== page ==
Dave looked around to survey the situation and shifted his weight a little backwards; just enough to shift the mass off the center of the rock. They slid off the backside and continued the rest of the way backwards through Government. He managed to get the raft over to the right side with one oar. He had a spare one tied to the side of the raft.

I was next with Chang, who decided it best to put his camera in a plastic bag for safe keeping. After watching their ordeal I made a mental note to try and pull to the left to avoid the same fate as Dave. Chang sat down low with his camera pointing over the bow of the boat. I wasn’t sure how much a plastic bag would help if the entire thing fell in the water. We lined ourselves up and went off the edge. The current was strong and left little time to move any direction. I managed to get one stroke in with my oars, enough so that we hit the rock, but didn’t high center on it. We grazed by and heard it scraping against the side of the boat. We were still facing forward and continued unscathed through the rest of the rapid. Art and Matt followed behind in the Ducky, hitting the same rock. They pulled up beside me. It was now time for the canoe.

Several of our group lined the shore line to offer assistance and photograph the inevitable. I was at the bottom by the shore line, waiting in the inflatable kayak in case they needed to be pulled to shore. I had a feeling it would be a repeat of Ross Rapid.

What happened next puzzled me from my perspective. I saw Paul and Todd setting up for the rapid and watched as the canoe mysteriously moved sideways across the smooth water into the rocks over on the right side at the top. From what I found out later, a gust of wind had hit the side of the canoe and pushed it laterally right across the water. The canoe slowly sank and dipped on its side out of my view. There I waited for several minutes hoping they would empty the water and continue on down through the rapid. I saw them both hopping up and down on what looked like the surface of the water.

Arms were waving up in the air from the members higher up along the shoreline; a signal for me to join in the conference. When I finished hiking back up I saw what had happened. Paul and Todd were standing on top of the canoe that was on its side under water and wrapped tight around a large boulder to the right of the main channel. The force of the water had bend the boat in half along the keel and it now looked like a permanent fixture pressed flat against the rock.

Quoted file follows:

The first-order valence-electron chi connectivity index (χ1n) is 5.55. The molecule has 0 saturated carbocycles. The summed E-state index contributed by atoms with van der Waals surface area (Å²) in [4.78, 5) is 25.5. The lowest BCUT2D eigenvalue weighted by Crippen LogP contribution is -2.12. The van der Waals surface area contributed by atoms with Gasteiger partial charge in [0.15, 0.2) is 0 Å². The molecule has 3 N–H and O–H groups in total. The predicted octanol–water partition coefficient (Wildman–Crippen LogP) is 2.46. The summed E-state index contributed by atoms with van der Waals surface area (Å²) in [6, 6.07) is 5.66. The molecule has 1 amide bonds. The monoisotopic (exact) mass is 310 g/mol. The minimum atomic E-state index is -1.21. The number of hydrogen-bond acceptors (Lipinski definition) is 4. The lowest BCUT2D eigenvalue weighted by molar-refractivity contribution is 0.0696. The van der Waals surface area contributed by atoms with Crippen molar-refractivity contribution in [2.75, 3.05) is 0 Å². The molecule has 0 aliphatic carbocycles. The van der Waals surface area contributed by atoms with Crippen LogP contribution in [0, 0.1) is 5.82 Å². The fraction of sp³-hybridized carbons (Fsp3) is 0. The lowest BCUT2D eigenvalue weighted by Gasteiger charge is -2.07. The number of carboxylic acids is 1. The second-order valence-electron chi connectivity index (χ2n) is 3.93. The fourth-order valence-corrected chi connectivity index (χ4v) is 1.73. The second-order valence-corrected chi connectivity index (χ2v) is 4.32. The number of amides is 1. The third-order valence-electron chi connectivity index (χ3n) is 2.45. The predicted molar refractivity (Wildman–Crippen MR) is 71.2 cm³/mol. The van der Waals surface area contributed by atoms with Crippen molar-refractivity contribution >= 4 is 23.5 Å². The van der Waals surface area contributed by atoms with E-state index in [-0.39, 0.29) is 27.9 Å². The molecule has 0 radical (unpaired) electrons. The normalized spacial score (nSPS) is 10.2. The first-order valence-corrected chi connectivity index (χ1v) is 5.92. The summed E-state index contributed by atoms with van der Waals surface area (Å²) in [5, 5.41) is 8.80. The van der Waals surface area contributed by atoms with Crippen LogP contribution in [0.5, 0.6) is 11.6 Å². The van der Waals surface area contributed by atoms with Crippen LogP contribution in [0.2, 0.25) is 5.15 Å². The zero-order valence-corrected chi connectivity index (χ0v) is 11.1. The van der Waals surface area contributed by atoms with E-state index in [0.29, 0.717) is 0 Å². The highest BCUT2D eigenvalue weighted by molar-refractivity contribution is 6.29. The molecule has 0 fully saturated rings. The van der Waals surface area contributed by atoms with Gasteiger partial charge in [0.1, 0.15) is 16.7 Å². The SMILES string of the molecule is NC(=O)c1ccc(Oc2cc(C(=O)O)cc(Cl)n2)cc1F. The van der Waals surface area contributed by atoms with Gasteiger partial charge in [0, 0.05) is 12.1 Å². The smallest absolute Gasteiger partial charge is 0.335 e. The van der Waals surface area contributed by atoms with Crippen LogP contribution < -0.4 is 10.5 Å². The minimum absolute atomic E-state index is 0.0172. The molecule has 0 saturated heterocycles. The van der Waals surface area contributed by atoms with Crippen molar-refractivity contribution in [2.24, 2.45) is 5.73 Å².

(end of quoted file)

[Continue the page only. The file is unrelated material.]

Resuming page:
It was decided that Art and I should attempt to paddle across the top of the rapid to reach the other side and offer assistance. We made it across and tied up the Ducky around a rock to survey the situation. The canoe basically had the same contour as the rock with several tons or water pressure pushing against it. We tried in vain to move it a little, but moving the three ton boulder would have been easier in the end. I saw Dave back on the other side and made the hand gesture of a slice across the neck “The canoe was dead.” He nodded, the canoe had been with him for many a year and it was like losing a loved one!

We salvaged what we could off the submerged craft and the three hiked up the right bank to a waiting raft at the bottom. I said my farewell to the canoe and took off in the inflatable down the rapid, hitting the same rock as before. At the bottom Matt and Chang wanted to interview the group over the loss of a loved one, instead we toasted with beers. At least Paul and Todd were able to walk away from it all. If anything, it would make for a good river story.

Three miles later we were pulling into our camp site at Slickhorn Canyon. We reveled over the days events with box wine and dinner.

The sky was beginning to cloud over.

Richard Boyer